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Wednesday, 9 January 2013

Regulators and competition law enforcement

One of the slightly mysterious aspects of competition law enforcement in the UK is that, although a number of the independent regulators have concurrent competition powers alongside the OFT, they only use them rarely. The BIS consultation on the reform of competition law in the UK identified only two infringement decisions and there have not been any since the consultation paper. As one of the aims of the reforms has been to increase the number of enforcement decisions, the Enterprise and Regulatory Reform Bill included a number of changes to the legislation in order to encourage the regulators to use their competition law powers (contained in Clause 54 and Schedule 14).

Before Christmas, the government introduced a new clause into the Bill (http://www.publications.parliament.uk/pa/ld201213/ldhansrd/text/121218-gc0001.htm#12121867000429 at column GC 509). This clause would allow the Secretary of State, using a statutory instrument, to amend the Competition Act and/or the Enterprise Act to remove the concurrent competition powers that the regulators currently have (with the exception of Monitor). There are certain consultation requirements and the affirmative resolution procedure would have to be followed. The Minister, Lord Marland, explained that this was a reserve power, to be used if the new concurrency arrangements do not work or if there was "abuse of the system". This is a strong signal to the regulators that they will have to do better.

It is easy to state this, but more difficult to work out what it means. Presumably the regulators will not only have to bring more cases, but these cases will have to be successful, because bringing lots of unsuccessful cases would show that you are not using the system properly. How many cases could be expected in particular sectors of the economy? Some of the regulators, Ofwat, the CAA and the Northern Ireland regulator, might well struggle to generate all but the occasional case, for perfectly understandable reasons. The focus will presumably be on the performance of Ofcom, Ofgem and the Rail Regulator. Ofcom in particular, may well be under the spotlight, given that the CMA is to be chaired by Lord Currie and the chief executive designate, Alex Chisholm, has come from the Irish communications regulator. More decisions would mean more appearances in front of the CAT, something Ofcom, in particular, will not relish.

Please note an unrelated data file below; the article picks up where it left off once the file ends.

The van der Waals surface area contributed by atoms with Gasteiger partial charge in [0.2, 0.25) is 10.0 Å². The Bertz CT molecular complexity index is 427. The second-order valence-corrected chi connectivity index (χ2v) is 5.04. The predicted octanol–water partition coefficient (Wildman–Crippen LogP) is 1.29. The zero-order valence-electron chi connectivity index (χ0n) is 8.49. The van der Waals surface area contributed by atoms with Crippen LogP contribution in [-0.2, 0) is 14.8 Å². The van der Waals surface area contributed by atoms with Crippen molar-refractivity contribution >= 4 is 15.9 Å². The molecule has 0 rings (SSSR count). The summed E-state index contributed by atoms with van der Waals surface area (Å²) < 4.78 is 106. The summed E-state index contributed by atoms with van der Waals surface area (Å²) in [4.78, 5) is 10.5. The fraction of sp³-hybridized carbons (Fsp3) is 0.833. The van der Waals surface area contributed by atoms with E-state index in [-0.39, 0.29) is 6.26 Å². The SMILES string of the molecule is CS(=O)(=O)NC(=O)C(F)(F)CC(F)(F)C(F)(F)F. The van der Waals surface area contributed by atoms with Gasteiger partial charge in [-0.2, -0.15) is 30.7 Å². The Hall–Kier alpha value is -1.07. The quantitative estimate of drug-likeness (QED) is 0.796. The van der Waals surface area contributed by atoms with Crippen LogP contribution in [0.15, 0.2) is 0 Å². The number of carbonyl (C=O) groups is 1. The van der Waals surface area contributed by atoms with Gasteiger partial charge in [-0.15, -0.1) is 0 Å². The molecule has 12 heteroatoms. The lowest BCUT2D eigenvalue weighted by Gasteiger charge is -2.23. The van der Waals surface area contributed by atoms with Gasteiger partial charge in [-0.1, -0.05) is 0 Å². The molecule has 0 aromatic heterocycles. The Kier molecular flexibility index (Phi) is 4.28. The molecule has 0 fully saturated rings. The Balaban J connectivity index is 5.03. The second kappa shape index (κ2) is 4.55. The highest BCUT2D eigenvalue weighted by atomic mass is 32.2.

Who knows what the target will be? Where will the Minister obtain the information to assess the regulators' performance? Government departments are not in close contact with the relevant industries, except perhaps in rail, and the specialist consumer bodies have been closed down. If the nuclear option is exercised, there will be great pressure on the CMA to bring a case or cases soon after this has been done.

This is a policy based on assumption, for which there does not seem to be any evidence, that there are a number of competition problems in these industries, which the regulators need to solve through using their competition law powers. As Lord Berkeley spotted in the debate on the clause, this is a government impinging on the independence of the regulators through a strong suggestion that there are a series of correct decisions to be made.

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